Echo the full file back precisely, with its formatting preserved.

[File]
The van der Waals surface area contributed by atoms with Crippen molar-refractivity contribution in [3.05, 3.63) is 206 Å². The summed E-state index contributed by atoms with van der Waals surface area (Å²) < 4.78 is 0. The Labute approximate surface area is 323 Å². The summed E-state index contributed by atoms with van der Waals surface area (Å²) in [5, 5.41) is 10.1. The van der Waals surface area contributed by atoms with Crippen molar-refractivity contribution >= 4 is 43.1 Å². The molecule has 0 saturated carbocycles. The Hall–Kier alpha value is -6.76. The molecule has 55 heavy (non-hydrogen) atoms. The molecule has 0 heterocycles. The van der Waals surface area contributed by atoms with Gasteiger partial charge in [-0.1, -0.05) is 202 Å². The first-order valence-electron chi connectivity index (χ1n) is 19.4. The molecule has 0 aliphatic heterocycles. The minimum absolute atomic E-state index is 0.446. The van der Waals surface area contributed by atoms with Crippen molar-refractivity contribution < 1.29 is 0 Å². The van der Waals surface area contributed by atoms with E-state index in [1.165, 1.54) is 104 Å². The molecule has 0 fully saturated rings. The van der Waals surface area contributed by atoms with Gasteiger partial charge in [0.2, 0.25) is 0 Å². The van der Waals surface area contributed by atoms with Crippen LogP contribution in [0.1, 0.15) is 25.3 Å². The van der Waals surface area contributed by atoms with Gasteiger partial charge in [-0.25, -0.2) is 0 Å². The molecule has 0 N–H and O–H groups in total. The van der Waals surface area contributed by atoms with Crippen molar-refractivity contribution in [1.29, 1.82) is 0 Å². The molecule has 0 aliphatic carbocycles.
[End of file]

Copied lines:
The van der Waals surface area contributed by atoms with Crippen molar-refractivity contribution in [3.05, 3.63) is 206 Å². The summed E-state index contributed by atoms with van der Waals surface area (Å²) < 4.78 is 0. The Labute approximate surface area is 323 Å². The summed E-state index contributed by atoms with van der Waals surface area (Å²) in [5, 5.41) is 10.1. The van der Waals surface area contributed by atoms with Crippen molar-refractivity contribution >= 4 is 43.1 Å². The molecule has 0 saturated carbocycles. The Hall–Kier alpha value is -6.76. The molecule has 55 heavy (non-hydrogen) atoms. The molecule has 0 heterocycles. The van der Waals surface area contributed by atoms with Gasteiger partial charge in [-0.1, -0.05) is 202 Å². The first-order valence-electron chi connectivity index (χ1n) is 19.4. The molecule has 0 aliphatic heterocycles. The minimum absolute atomic E-state index is 0.446. The van der Waals surface area contributed by atoms with Crippen molar-refractivity contribution < 1.29 is 0 Å². The van der Waals surface area contributed by atoms with E-state index in [1.165, 1.54) is 104 Å². The molecule has 0 fully saturated rings. The van der Waals surface area contributed by atoms with Gasteiger partial charge in [0.2, 0.25) is 0 Å². The van der Waals surface area contributed by atoms with Crippen LogP contribution in [0.1, 0.15) is 25.3 Å². The van der Waals surface area contributed by atoms with Gasteiger partial charge in [-0.25, -0.2) is 0 Å². The molecule has 0 N–H and O–H groups in total. The van der Waals surface area contributed by atoms with Crippen molar-refractivity contribution in [1.29, 1.82) is 0 Å². The molecule has 0 aliphatic carbocycles.